Quality of online information on the use of Gluten Free Casein Free Diet for Autism Spectrum Disorder: a cross sectional analysis
Cardiff Metropolitan University
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Introduction: The internet is frequently used by parents and caregivers of children with Autism Spectrum Disorder (ASD) to access information about interventions. It is therefore important that websites contain accurate, evidence based, easy to read information. This study aimed to evaluate the quality of information on a sample of publicly available consumer websites about the gluten and casein free diet (GFCF) as an intervention for ASD. Methods: Consumer websites providing information on the GFCF diet for ASD were identified using search engines and evaluated using a tool designed to assess their quality and readability. The tool was devised based on current guidelines and existing methods of evaluating online health information. Results: The information given on the websites was generally accurate and fair quality. The mean score of all the websites was 61%, with only 3 sites giving incorrect information. However, websites were often lacking in practical information, how the treatment may affect quality of life, supporting references, and were not updated regularly. Health information sites and those written by health professionals were found provide the highest quality information. The mean readability of the websites was found to be significantly harder than the average UK reading level. Conclusion: Although generally accurate and fair quality, some websites did not provide sufficient information for parents to make informed decisions about choosing the GFCF diet as an intervention for ASD. Health professionals should be aware of this and where possible direct parents and caregivers to reliable websites, such as those written by health professionals. Keywords: Autistic Spectrum Disorder, Autism, Consumer Health Information, Internet, Website Quality, Parents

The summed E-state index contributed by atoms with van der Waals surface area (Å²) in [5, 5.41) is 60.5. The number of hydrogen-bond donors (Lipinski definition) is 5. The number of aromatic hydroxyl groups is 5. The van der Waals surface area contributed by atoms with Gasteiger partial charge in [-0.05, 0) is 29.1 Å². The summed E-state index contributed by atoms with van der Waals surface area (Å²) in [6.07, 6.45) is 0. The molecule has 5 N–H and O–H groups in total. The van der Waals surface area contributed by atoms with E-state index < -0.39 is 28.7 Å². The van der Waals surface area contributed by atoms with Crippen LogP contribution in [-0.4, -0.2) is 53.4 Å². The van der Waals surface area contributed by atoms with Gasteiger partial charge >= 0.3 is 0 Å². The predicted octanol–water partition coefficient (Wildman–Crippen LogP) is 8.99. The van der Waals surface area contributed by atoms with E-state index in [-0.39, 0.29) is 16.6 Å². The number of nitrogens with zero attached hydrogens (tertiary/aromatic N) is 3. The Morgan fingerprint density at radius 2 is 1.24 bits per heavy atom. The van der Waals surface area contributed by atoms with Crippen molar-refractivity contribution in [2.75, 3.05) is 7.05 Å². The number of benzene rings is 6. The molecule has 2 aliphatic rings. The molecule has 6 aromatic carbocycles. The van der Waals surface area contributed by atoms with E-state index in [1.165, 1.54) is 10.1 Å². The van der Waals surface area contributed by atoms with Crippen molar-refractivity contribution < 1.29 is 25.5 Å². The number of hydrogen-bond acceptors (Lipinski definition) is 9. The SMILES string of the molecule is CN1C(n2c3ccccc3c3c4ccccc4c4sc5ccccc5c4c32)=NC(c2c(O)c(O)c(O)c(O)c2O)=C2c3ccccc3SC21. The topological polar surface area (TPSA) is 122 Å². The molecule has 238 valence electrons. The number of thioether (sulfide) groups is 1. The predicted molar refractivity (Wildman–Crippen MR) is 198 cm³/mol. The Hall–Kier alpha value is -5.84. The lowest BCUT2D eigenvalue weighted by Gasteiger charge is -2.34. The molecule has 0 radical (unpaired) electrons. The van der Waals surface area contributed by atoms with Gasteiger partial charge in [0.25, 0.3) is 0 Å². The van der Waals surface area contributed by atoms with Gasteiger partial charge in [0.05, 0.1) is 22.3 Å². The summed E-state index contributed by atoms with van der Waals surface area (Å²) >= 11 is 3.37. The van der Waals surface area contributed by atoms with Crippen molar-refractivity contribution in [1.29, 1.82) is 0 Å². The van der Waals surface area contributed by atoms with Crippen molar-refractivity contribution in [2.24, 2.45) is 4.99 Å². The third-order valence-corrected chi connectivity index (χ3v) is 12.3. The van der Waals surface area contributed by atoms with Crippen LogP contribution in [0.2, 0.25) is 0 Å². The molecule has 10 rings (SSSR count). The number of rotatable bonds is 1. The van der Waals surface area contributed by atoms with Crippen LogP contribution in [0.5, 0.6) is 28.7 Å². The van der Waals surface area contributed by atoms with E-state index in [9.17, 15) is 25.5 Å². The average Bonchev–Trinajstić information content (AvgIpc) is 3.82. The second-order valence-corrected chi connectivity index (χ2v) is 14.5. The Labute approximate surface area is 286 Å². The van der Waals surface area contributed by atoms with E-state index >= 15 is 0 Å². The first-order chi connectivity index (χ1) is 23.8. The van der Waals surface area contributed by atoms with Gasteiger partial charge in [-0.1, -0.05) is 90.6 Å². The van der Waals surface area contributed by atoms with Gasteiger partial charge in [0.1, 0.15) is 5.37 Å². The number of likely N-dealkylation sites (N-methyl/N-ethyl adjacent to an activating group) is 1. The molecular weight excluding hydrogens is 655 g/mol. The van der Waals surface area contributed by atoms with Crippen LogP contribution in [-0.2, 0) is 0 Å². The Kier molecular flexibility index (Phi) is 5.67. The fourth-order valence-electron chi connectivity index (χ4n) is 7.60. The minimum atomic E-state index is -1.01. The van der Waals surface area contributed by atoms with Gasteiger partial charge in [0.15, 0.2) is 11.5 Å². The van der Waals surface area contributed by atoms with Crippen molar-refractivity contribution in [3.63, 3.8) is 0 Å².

BSc (Hons) Human Nuturition and Dietetics (Sandwich)
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